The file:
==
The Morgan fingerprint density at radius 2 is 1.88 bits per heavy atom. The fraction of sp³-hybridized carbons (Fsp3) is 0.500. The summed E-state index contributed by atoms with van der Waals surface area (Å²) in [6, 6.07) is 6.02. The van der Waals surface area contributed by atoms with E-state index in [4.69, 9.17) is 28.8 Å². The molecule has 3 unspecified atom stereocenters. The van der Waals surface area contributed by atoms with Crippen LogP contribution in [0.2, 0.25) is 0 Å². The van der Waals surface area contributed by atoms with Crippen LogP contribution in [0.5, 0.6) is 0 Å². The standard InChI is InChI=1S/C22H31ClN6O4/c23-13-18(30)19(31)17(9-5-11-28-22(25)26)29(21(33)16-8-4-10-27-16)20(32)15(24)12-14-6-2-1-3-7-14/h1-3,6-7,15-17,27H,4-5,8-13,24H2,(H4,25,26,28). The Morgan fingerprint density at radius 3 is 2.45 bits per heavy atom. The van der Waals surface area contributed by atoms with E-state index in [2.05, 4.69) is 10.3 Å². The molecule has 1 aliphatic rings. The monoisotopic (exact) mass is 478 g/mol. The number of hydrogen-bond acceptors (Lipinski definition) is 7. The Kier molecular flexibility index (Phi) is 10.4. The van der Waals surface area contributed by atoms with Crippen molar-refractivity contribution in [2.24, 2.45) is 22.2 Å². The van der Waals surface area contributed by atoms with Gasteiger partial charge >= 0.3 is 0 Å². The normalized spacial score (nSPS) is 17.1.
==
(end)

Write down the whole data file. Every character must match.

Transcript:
The Morgan fingerprint density at radius 2 is 1.88 bits per heavy atom. The fraction of sp³-hybridized carbons (Fsp3) is 0.500. The summed E-state index contributed by atoms with van der Waals surface area (Å²) in [6, 6.07) is 6.02. The van der Waals surface area contributed by atoms with E-state index in [4.69, 9.17) is 28.8 Å². The molecule has 3 unspecified atom stereocenters. The van der Waals surface area contributed by atoms with Crippen LogP contribution in [0.2, 0.25) is 0 Å². The van der Waals surface area contributed by atoms with Crippen LogP contribution in [0.5, 0.6) is 0 Å². The standard InChI is InChI=1S/C22H31ClN6O4/c23-13-18(30)19(31)17(9-5-11-28-22(25)26)29(21(33)16-8-4-10-27-16)20(32)15(24)12-14-6-2-1-3-7-14/h1-3,6-7,15-17,27H,4-5,8-13,24H2,(H4,25,26,28). The Morgan fingerprint density at radius 3 is 2.45 bits per heavy atom. The van der Waals surface area contributed by atoms with E-state index in [2.05, 4.69) is 10.3 Å². The molecule has 1 aliphatic rings. The monoisotopic (exact) mass is 478 g/mol. The number of hydrogen-bond acceptors (Lipinski definition) is 7. The Kier molecular flexibility index (Phi) is 10.4. The van der Waals surface area contributed by atoms with Crippen molar-refractivity contribution in [2.24, 2.45) is 22.2 Å². The van der Waals surface area contributed by atoms with Gasteiger partial charge >= 0.3 is 0 Å². The normalized spacial score (nSPS) is 17.1.